When you walk into Iain Forsyth and Jane Pollard’s new studio within the neoclassical structure of central London’s Somerset House, the first thing you might notice is a gleaming pair of Ziggy Stardust red platform boots—taken from their 1998 ICA work, A Rock ‘N’ Roll Suicide: a meticulous live reconstruction of David Bowie’s 1973 “farewell performance” as Ziggy. There is an enticing stack of records (from Scott Walker to Gil Scott-Heron—both of whom they’ve respectively worked with, on live and video projects) by a turntable; a poster of their award-winning drama-doc 20,000 Days On Earth (2014) signed by its rock star subject, Nick Cave, above their desks; and a wall covered with upcoming work notes. The space feels distinctly industrious yet warmly welcoming. They pour the coffee, and we gather around a table to chat.
It feels like you’ve swiftly settled in at Somerset House—but what originally prompted your move to this vast arts building?
Iain Forsyth: It felt like an opportunity to make a big change, and I think change is often the start of something exciting; it tends to trigger a chain of completely unexpected events…
Jane Pollard: We’ve been itching to make more art, as well. While we have this amazing slate of stuff in development, it felt like—physically and mentally—we didn’t have the space to push the more experimental, abstracted pieces that we really wanted to pursue. That’s what this studio represented. We have a long-standing relationship with Somerset House; it’s where we premiered 20,000 Days, and more recently, we did Requiem For 114 Radios for the Daydreaming With Stanley Kubrick exhibition here in 2016. It was also about the people; the brilliant curator Ceri Hand has moved in as director of programmes, and the other artists here include Christian Marclay, Gareth Pugh and a brilliant composer called Anna Meredith.
“I think change is often the start of something exciting; it tends to trigger a chain of completely unexpected events”
You’ve been making art together for more than twenty years and, until now, you’ve worked from your home. How has that shaped your studio dynamic?
IF: It’s always suited us to work in quite a domestic, comfortable environment; a lot of things come out of just being able to sit and read, or have people over and just bounce ideas around. These aren’t cold, concrete artists’ studios in the way that I traditionally think about them. Because there are a lot of different practices going on in this building—advanced tech, filmmakers, fashion designers—it gives us a lot of resources to be inspired by, and a lot of potential collaborations.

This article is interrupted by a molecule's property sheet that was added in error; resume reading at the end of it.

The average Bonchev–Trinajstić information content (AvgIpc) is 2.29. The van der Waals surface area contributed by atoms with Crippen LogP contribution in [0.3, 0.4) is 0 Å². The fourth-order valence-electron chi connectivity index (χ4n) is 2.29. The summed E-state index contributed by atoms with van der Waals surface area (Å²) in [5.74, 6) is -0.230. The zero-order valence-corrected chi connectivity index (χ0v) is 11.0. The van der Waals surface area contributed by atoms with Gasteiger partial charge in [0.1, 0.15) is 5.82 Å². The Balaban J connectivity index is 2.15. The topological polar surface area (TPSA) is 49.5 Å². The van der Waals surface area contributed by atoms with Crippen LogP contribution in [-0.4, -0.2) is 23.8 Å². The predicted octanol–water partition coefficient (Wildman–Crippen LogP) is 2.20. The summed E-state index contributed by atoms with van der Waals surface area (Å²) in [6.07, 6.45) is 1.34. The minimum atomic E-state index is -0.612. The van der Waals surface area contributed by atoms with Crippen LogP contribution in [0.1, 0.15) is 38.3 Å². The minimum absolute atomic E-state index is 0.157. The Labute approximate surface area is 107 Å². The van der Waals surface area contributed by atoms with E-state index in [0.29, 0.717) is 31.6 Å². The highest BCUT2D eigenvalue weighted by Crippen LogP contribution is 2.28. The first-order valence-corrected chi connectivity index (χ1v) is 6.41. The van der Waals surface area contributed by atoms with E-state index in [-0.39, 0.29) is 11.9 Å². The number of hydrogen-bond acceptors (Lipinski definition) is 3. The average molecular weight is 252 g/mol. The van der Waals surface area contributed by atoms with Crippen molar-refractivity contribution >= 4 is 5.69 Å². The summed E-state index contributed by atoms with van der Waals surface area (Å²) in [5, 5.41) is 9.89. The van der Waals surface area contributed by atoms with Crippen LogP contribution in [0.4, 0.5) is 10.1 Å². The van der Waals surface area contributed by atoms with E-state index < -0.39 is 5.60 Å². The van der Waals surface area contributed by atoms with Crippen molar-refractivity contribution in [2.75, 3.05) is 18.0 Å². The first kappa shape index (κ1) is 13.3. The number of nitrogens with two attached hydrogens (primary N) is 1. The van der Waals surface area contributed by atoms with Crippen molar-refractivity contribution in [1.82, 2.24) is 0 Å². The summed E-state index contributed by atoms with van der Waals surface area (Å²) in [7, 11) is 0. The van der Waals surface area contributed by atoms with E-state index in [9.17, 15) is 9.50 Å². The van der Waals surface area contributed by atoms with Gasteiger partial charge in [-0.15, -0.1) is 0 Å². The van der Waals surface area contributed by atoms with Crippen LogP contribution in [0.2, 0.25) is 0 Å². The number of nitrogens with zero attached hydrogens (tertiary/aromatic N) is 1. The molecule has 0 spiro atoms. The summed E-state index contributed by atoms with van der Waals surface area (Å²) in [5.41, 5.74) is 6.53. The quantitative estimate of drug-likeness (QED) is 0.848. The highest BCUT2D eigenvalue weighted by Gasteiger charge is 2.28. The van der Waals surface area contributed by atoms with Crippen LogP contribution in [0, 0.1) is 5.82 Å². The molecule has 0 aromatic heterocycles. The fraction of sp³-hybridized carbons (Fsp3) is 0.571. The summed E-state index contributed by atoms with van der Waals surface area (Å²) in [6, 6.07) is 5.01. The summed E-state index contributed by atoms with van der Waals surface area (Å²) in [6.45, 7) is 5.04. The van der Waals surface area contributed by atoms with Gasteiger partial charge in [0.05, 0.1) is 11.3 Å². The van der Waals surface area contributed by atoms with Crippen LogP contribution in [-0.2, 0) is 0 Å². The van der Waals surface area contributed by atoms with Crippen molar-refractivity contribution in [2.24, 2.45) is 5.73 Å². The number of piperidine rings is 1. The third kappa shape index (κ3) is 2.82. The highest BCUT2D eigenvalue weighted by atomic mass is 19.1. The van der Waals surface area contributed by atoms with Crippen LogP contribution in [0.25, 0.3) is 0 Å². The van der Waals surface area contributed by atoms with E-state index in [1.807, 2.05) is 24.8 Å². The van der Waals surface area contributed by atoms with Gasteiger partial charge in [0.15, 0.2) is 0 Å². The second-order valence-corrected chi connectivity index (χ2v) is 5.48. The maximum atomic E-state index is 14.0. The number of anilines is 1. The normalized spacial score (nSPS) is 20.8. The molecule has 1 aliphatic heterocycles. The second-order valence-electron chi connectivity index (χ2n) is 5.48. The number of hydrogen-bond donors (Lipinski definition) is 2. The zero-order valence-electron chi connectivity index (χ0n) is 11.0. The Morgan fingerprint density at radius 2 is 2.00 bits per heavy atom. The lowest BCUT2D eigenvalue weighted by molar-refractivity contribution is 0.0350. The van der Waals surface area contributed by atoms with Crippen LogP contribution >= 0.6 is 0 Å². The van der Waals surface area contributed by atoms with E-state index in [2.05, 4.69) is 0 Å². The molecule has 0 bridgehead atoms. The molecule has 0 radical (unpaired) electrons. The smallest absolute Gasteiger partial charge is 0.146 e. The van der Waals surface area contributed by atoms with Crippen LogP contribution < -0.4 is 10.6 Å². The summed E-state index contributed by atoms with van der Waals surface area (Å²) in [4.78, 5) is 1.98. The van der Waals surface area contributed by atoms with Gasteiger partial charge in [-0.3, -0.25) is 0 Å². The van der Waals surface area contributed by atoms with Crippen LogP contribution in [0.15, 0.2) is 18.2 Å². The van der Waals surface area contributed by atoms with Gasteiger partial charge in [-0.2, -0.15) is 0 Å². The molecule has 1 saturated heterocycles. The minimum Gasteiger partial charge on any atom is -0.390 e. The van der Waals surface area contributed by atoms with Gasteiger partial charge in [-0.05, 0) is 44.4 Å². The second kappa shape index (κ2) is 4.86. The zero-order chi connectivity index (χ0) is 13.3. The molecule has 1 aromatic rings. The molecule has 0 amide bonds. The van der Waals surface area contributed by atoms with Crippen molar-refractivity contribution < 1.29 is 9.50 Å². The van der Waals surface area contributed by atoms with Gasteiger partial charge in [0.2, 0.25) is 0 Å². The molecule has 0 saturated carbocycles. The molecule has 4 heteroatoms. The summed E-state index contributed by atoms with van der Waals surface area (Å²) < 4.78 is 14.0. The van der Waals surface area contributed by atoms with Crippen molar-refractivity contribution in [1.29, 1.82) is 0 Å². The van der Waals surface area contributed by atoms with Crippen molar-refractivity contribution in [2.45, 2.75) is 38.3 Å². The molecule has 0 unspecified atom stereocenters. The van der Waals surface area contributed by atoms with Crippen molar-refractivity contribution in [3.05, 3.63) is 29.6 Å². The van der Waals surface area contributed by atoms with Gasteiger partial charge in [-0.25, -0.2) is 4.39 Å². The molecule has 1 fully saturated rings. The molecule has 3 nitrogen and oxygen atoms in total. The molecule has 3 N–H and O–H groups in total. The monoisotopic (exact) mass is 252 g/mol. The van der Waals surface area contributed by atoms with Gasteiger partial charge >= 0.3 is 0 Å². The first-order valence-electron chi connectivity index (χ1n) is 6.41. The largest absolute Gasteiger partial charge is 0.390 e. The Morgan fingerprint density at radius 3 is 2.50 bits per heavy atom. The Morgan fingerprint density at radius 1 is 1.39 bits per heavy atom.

JP: When we first decided to work together, it was based on a lot of reacting against what we experienced at art school. It didn’t feel like the work being made was really considering its audience; it wasn’t very direct or emotive, all the things that we want our work to be. When you feel like that, you feel quite intimidated by the spaces which signify that. We never used our studios at college; we wanted a space that we set out on our own terms. Here, we can shift everything out of the way, and we can build a set and film something.
IF: Everything in the room is on wheels!
If you were both originally reacting against mid-nineties art school “careerism”, what were the inspirations that you first felt an affinity with?
JP: We got together as a couple just before I was twenty-one, and really quickly started working together, including Words & Pictures [a quarterly “object-based” art magazine, which ran for ten issues between 1994-1997]. Music has always been present in our art because you can say so much with it. But when I think of all the practitioners that I really admire, they’re all really brilliant manipulators of audiences: Bill Hicks, Bruce Nauman, the screenwriter Jimmy McGovern, Carl Sagan, Throbbing Gristle: immediate, immersive, incredible.
IF: At Goldsmiths, you’d go to an art opening and just be bored senseless in that environment, where everyone was trying to advance themselves and meet the right dealer. Then you’d go to a club or gig, and have a sense of a shared experience. We still have that urge to have a practice that speaks with those communal experiences that you might associate more with a gig than a gallery.